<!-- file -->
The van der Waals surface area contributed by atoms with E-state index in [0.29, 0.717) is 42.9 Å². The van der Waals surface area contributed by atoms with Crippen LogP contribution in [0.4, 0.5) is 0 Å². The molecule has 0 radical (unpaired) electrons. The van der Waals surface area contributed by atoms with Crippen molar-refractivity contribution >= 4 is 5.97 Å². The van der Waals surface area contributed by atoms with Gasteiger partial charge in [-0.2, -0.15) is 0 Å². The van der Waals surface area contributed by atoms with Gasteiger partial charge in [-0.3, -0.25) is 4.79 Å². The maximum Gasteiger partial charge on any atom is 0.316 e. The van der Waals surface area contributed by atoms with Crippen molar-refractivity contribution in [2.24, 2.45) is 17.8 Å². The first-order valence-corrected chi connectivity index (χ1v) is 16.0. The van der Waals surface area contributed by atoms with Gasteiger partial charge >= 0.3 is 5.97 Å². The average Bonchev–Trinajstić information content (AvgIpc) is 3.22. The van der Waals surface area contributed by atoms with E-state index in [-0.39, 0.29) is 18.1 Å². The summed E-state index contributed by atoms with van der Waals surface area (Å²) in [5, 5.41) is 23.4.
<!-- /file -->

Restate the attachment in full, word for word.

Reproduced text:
The van der Waals surface area contributed by atoms with E-state index in [0.29, 0.717) is 42.9 Å². The van der Waals surface area contributed by atoms with Crippen LogP contribution in [0.4, 0.5) is 0 Å². The molecule has 0 radical (unpaired) electrons. The van der Waals surface area contributed by atoms with Crippen molar-refractivity contribution >= 4 is 5.97 Å². The van der Waals surface area contributed by atoms with Gasteiger partial charge in [-0.2, -0.15) is 0 Å². The van der Waals surface area contributed by atoms with Gasteiger partial charge in [-0.3, -0.25) is 4.79 Å². The maximum Gasteiger partial charge on any atom is 0.316 e. The van der Waals surface area contributed by atoms with Crippen molar-refractivity contribution in [2.24, 2.45) is 17.8 Å². The first-order valence-corrected chi connectivity index (χ1v) is 16.0. The van der Waals surface area contributed by atoms with Gasteiger partial charge >= 0.3 is 5.97 Å². The average Bonchev–Trinajstić information content (AvgIpc) is 3.22. The van der Waals surface area contributed by atoms with E-state index in [-0.39, 0.29) is 18.1 Å². The summed E-state index contributed by atoms with van der Waals surface area (Å²) in [5, 5.41) is 23.4.